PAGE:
While there are several facets of WordPress security which as a WordPress administrator you can control, users’ passwords are unfortunately not one of them. Users aren’t generally fans of strong passwords. Strong passwords are hard to remember, unless your users follow best practices and use a password manager.
To make matters worse, the vast majority of users use easy to guess passwords and also re-use them across accounts. As Have I Been Pwned demonstrates, many users’ accounts would have been leaked in at least one data breach. This means that while your WordPress website may be secure, if a user is using an easy-to-guess password, it’s not unrealistic to think that they could very well bypass your WordPress security.
To such an extent, as a WordPress administrator, one of your best defenses against such an attack is to enforce password complexity requirements, also commonly known as a password policy. However, even then, you’re still likely to want to audit your WordPress password strength from time to time. This article covers how to do just this using the free and open source WPScan tool.
WordPress password dictionary attack
Before diving into how we can use WPScan to find weak WordPress passwords, let’s first briefly cover what a dictionary attack is. There are several methods you can use to crack passwords. Some are online methods and some other are offline.
In an online method the attackers try to log in using a login form on the target. They keep on trying until they find a username and password combination that works. In an offline attack the attackers try to crack password hashes which they downloaded from a hacked target on their servers.
Offline password cracking is orders of magnitude faster. However, hopefully, an attacker does not have a copy of your WordPress database. So they will need to opt for an online attack. An attacker can try to pull off a bruteforce attack, which involves them trying all possible combinations of a password.
In almost any case bruteforce attacks take way too long to be practical. So attackers usually opt for something simpler and faster which yields better results — a dictionary attack. A dictionary attack is usually as simple as an attacker trying a list of common passwords against a username. If they are lucky, they’ll hit the right one and be allowed in.
Attackers have a lot of passwords available at their disposal as a result of all the data breaches major websites have faced over the years. In our example, we’ll make use of the rockyou.txt password dictionary.
Auditing password strength of a single WordPress user with WPScan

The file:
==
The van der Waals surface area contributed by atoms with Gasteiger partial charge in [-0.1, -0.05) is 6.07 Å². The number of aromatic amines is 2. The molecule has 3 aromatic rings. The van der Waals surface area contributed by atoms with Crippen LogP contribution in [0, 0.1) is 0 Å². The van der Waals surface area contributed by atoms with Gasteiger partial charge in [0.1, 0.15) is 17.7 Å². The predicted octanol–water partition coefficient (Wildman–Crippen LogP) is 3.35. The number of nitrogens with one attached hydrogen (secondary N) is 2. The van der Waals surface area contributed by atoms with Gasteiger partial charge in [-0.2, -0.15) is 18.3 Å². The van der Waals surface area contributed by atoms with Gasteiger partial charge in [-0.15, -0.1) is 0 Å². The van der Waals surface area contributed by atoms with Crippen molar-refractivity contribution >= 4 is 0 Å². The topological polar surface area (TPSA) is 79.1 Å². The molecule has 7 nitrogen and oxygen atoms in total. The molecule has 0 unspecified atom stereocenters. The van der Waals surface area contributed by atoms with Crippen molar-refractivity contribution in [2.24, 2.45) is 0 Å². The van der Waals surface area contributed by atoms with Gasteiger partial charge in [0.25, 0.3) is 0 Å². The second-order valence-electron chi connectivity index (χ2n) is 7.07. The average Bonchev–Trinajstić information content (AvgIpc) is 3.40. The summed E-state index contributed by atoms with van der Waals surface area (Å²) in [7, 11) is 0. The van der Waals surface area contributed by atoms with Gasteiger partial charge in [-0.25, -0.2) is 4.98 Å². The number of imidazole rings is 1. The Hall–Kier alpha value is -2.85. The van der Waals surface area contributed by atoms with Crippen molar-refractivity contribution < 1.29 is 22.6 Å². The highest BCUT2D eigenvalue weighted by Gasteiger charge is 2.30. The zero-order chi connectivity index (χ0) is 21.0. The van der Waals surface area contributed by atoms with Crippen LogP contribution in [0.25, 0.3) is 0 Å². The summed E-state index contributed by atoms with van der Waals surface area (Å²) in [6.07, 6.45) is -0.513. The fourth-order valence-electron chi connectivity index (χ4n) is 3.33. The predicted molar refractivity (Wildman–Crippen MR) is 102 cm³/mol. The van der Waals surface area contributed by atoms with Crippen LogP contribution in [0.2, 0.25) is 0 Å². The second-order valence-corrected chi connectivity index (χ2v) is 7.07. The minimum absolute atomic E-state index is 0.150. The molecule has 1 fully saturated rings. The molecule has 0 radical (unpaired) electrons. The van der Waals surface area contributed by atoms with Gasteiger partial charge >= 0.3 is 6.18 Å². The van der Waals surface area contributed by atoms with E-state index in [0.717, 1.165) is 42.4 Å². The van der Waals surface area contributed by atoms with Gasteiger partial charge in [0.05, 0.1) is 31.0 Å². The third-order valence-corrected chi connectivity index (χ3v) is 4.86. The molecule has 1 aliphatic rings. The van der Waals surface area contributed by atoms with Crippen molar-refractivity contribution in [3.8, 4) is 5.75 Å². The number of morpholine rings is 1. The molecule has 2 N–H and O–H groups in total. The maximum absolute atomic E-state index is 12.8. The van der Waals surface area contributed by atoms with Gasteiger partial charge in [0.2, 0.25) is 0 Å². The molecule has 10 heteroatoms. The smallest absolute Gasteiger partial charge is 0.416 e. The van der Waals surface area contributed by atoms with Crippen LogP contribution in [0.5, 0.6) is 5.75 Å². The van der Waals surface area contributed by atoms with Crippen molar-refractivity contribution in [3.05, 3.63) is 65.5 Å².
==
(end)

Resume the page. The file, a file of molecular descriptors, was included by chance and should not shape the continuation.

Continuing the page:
Assuming you already know the username of the account you would like to audit, You can simply run the following WPScan command to get started.
wpscan –url http://example.com –passwords rockyou.txt –usernames andy
The following provides an explanation of what the above command does:
- –url: The URL of the WordPress website to scan. In the above example, we are scanning http://example.com
- –passwords: Takes a list of password files (comma separated) to use during the password attack. In this example, we use a txt dictionary
- –usernames: Specifies one or more usernames (comma separated) to run this attack against. In the above example, the scan targeted the user andy
WPScan WordPress brute force attacks might take a while to complete. The scan duration mainly depends on how large the password dictionary file is. By default, WPScan sends 5 requests at the same time. To speed up the process you can increase the number of requests WPScan sends simultaneously by using the –max-threads argument.
The example below launches WPScan using a maximum of 50 threads:
wpscan –url http://example.com –passwords rockyou.txt –usernames andy –max-threads 50
Auditing password strength of a multiple WordPress users with WPScan
WPScan can also be used to audit the password strength of multiple users. You can either specify the users using a comma-separated list, or, alternatively, you may also omit the –usernames argument entirely and let WPScan enumerate users for you. In the example below, WPScan will test the passwords of the users andy, maxine, paul and jackie.
wpscan –url http://example.com –passwords rockyou.txt –usernames andy,maxine,paul,jackie
Note that you have a large number of users running a password audit using WPScan will likely take a while. It could also impact the website’s performance, especially if left running for a long period of time.
Video: Using WPScan to test WordPress passwords strength
In the video below we demonstrate the above scenarios and highlight the WPScan output to showcase its capabilities.
Help your WordPress users use strong passwords
Security is a continuous effort, and enforcing strong password policies is one way to reduce the likelihood of unauthorised access to your WordPress website. You should also encourage your users to use a password manager.
Of course, running WPScan and enforcing strong passwords is far from a complete WordPress security solution. However, it is a good place to start.